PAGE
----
Long Island is home to half of the metropolitan area's 10 most dangerous roads for pedestrians, including Hempstead Turnpike in Nassau County, which remains the region's most treacherous thoroughfare, a new report shows.
The Tri-State Transportation Campaign's latest analysis of pedestrian fatalities in downstate New York, New Jersey and Connecticut ranks four Long Island arterials -- Hempstead Turnpike and Sunrise Highway in Nassau, and Route 25/Jericho Turnpike and Route 110 in Suffolk -- in the top five most dangerous roads for people on foot.
The transportation policy watchdog's annual assessment, released Monday, examined federal data from 2009 through 2011 to locate pedestrian-vehicle collisions. It does not weight the roads by traffic volume.
Hempstead Turnpike in Nassau -- for the fifth time since 2008 -- topped the list. In 2009, six fatalities were recorded on the 16-mile stretch, five in 2010 and three in 2011. Manhattan's Broadway, ranked second, accounted for 12 fatalities in that period.
Eight pedestrians died on Jericho Turnpike in Suffolk in 2011, the highest number of fatalities on any roadway in the region for any of the three years, according to the study.
Wide, busy roads like those throughout Long Island -- designed to move vehicles as fast as possible, often through densely populated residential and commercial areas -- are the most deadly for pedestrians.
"Almost 60 percent of pedestrian deaths in the region occur on multilane thoroughfares, though they make up just 15 percent of the roads," said Ryan Lynch, the campaign's Long Island-born associate director.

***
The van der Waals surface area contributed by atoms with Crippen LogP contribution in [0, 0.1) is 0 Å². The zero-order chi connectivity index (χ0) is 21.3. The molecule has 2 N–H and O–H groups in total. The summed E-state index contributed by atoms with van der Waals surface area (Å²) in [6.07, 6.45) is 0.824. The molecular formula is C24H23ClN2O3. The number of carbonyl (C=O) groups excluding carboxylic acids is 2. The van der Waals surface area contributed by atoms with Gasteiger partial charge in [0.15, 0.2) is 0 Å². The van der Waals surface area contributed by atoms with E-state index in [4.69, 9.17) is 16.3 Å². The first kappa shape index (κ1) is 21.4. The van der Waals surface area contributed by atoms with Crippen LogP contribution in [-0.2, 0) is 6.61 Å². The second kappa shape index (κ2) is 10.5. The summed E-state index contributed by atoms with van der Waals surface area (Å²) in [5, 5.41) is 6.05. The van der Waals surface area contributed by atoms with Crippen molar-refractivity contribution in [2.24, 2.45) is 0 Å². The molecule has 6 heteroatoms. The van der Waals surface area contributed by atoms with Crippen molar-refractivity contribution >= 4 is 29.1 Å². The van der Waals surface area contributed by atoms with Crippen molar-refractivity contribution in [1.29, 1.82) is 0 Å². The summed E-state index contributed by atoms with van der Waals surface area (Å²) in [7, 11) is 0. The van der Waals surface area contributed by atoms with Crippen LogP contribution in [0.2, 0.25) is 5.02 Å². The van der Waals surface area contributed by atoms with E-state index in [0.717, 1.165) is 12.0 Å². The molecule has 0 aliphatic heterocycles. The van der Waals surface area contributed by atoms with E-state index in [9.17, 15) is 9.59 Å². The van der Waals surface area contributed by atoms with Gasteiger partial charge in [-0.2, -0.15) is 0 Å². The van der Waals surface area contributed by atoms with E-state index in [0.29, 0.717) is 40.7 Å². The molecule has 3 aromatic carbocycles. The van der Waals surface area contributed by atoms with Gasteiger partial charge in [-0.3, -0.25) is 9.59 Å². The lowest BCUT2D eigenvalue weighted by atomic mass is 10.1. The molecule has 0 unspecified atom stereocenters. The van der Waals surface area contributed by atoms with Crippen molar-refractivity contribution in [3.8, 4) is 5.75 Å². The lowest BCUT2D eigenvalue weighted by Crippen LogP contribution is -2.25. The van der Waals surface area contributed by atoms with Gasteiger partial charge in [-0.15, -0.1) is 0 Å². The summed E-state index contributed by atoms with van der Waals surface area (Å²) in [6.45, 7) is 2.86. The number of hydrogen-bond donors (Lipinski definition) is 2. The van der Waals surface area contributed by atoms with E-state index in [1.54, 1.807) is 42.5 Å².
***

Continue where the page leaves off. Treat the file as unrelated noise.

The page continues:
Overall, 110 pedestrians died from 2009 through 2011 in Suffolk, and 84 in Nassau in the same period. The number of pedestrian deaths in Suffolk increased steadily in the study period while those in Nassau dropped, according to the report.
Regionwide, more than 1,200 pedestrians died in collisions with vehicles in the study period, according to the report.
Fatalities have steadily decreased in downstate New York. Pedestrian deaths increased slightly in New Jersey from 2010 to 2011, according to the report.
"Instead of blasting cars through communities as we've been doing in past years," Lynch said. "We need to develop solutions that work locally for everyone in these communities, whether they drive, walk, bike or take transit."
Safety improvements such as measures the New York State Department of Transportation is instituting on Hempstead Turnpike have been shown to reduce injuries and fatalities, Lynch said.
In Smithtown, where six pedestrians died between 2004 and 2011 on a 1-mile strip of Route 25 known as Main Street, the transportation department last year spent $500,000 on a range of safety measures. They include reducing four lanes to three, re-striping the road to provide a turning lane, increasing pedestrian crossing time, adding crossing countdown timers, and restricting right turns on red.
"We've had no deaths since, thank heavens," said Mark Mancini, president of the Greater Smithtown Chamber of Commerce, which lobbied for the changes. "People would drive down Main Street at 55 mph like it was a four-lane highway before."
A state speed study found average speed had been reduced to 28 mph after the changes.
State transportation department spokesman Beau Duffy said the agency is, for the first time, looking at designing safety programs for entire road "corridors" as well as specific intersections. The first of those efforts is under way on Hempstead Turnpike. A study of changes that could be made to Sunrise Highway, primarily in Nassau, is under way and should be completed this summer.